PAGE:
Residents of the west London apartment block that caught fire yesterday - claiming the lives of at least 12 people - had reportedly raised fire safety concerns for several years.
Twenty people in critical care are among the 74 victims being treated at hospitals across the city, and emergency services are warning the toll could rise, with entire families among those unaccounted for.
Police Commander Stuart Cundy said the recovery operation would be long and complex and the number of fatalities was likely to rise.
The fire broke out in the early hours of the morning yesterday and quickly engulfed the 24-storey Grenfell Tower, on Lancaster West Estate.
It had no sprinkler system, and some residents have said no alarms sounded as the blaze began.
The apartment block underwent a two-year £10m refurbishment as part of a wider transformation of the housing estate, which was completed last year.
Work included new exterior cladding and a communal heating system.
The 24-storey tower, containing about 120 flats, is managed by the Kensington and Chelsea Tenant Management Organisation on behalf of the local council.
Before and during the refurbishment, the Grenfell Action Group claimed that the block constituted a fire risk and residents warned that site access for emergency vehicles was "severely restricted".
In February 2013, the group also warned fire safety equipment had not been tested for 12 months.
It published an extract from a 2012 fire risk assessment that found fire extinguishers in the basement boiler room, lift motor room and ground floor electrical room were more than 12 months out of test date.
Others located in roof level areas had "condemned" written on them in large black writing and had not been tested since 2009.
The tower block was given a medium fire risk rating - defined as a normal fire risk - in 2016 by the London Fire Brigade (LFB) and Kensington and Chelsea Borough Council following the refurbishment.
But residents warned the tower block remained a fire risk. In a further blog posting in November 2016, the action group stated it believed "only a catastrophic event" would bring an end to dangerous living conditions at the tower block.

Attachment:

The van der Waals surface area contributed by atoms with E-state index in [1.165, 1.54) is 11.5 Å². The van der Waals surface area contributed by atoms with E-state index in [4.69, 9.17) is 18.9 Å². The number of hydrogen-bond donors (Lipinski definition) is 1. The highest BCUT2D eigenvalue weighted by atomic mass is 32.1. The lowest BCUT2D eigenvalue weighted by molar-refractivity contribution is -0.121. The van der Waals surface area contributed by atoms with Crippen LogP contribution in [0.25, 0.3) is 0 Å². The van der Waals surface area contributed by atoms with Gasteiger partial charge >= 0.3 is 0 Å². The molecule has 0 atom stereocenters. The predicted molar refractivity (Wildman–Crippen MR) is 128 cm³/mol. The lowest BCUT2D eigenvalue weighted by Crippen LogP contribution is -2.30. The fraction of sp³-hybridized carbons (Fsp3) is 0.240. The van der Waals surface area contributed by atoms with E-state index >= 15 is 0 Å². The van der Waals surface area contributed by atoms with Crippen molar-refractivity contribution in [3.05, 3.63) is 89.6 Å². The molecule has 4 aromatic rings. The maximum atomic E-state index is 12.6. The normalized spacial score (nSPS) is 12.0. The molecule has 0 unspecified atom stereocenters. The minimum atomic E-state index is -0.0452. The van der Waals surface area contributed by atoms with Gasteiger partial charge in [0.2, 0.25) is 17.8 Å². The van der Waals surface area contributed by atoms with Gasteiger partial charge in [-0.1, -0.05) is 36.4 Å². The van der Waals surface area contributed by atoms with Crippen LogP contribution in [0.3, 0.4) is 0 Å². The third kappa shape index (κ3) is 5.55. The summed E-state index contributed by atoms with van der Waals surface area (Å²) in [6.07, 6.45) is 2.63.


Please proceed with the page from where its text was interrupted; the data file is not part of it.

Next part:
The group association further alleged residents were given scant information about what to do in the event of a fire.
They claimed "a temporary notice stuck in the lift and one announcement in a recent regeneration newsletter" informed them they should remain in their flats in the event of fire.
"There are not and never have been any instructions posted in the Grenfell Tower notice board or on individual floor as to how residents should act in event of a fire," the blog posting added.
Other London tower blocks checked
Policing and Fire Minister Nick Hurd said checks were now planned on tower blocks that have gone through similar refurbishment.
He said authorities discussed "a process whereby we seek to identify towers that might be in a similar process of refurbishment, run a system of checks and inspections, so that we can as quickly as possible give reassurance to people".
Construction firm Rydon, which carried out the refurbishment, said it was "shocked to hear of the devastating fire" and added that the work "met all required building control, fire regulation and health and safety standards".
In a statement, Kensington and Chelsea Tenant Management Organisation said it was "too early to speculate what caused the fire and contributed to its spread".
Local council leader Nick Paget-Brown said the buildings were regularly inspected, but a "thorough investigation" was needed.
A review of building regulations covering fire safety was promised by Prime Minister Theresa May's chief of staff, Gavin Barwell, last year, when he was a government minister, but has not been published.
Responding to earlier reports, the Department for Communities and Local Government said it was "simply not true" that a report has been "sat on".
Following the Lakanal House fire in south London in 2009, where six people were killed after a fire in a 12-storey building, the coroner recommended the guidance relating to fire safety within the Building Regulations was simplified and the government said this work was "ongoing".
The government also wrote to councils encouraging them to consider retro-fitting sprinklers, as recommended by the coroner, a statement said.
- BBC / RNZ